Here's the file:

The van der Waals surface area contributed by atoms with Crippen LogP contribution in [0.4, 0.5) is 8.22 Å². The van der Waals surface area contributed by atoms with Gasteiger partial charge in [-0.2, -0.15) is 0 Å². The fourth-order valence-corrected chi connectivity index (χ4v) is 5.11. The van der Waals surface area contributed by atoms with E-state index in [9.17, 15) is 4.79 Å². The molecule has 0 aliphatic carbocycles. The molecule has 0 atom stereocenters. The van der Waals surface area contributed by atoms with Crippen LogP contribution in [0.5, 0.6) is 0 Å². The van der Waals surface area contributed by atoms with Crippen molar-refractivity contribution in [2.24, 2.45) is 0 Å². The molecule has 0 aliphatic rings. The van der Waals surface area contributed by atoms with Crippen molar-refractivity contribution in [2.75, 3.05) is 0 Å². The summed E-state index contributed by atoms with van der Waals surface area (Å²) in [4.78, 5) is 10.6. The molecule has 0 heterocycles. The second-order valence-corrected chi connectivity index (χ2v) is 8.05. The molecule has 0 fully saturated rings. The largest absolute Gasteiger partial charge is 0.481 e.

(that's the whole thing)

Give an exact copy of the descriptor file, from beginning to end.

The van der Waals surface area contributed by atoms with Crippen LogP contribution in [0.4, 0.5) is 8.22 Å². The van der Waals surface area contributed by atoms with Gasteiger partial charge in [-0.2, -0.15) is 0 Å². The fourth-order valence-corrected chi connectivity index (χ4v) is 5.11. The van der Waals surface area contributed by atoms with E-state index in [9.17, 15) is 4.79 Å². The molecule has 0 aliphatic carbocycles. The molecule has 0 atom stereocenters. The van der Waals surface area contributed by atoms with Crippen LogP contribution in [0.5, 0.6) is 0 Å². The van der Waals surface area contributed by atoms with Crippen molar-refractivity contribution in [2.24, 2.45) is 0 Å². The molecule has 0 aliphatic rings. The van der Waals surface area contributed by atoms with Crippen molar-refractivity contribution in [2.75, 3.05) is 0 Å². The summed E-state index contributed by atoms with van der Waals surface area (Å²) in [4.78, 5) is 10.6. The molecule has 0 heterocycles. The second-order valence-corrected chi connectivity index (χ2v) is 8.05. The molecule has 0 fully saturated rings. The largest absolute Gasteiger partial charge is 0.481 e.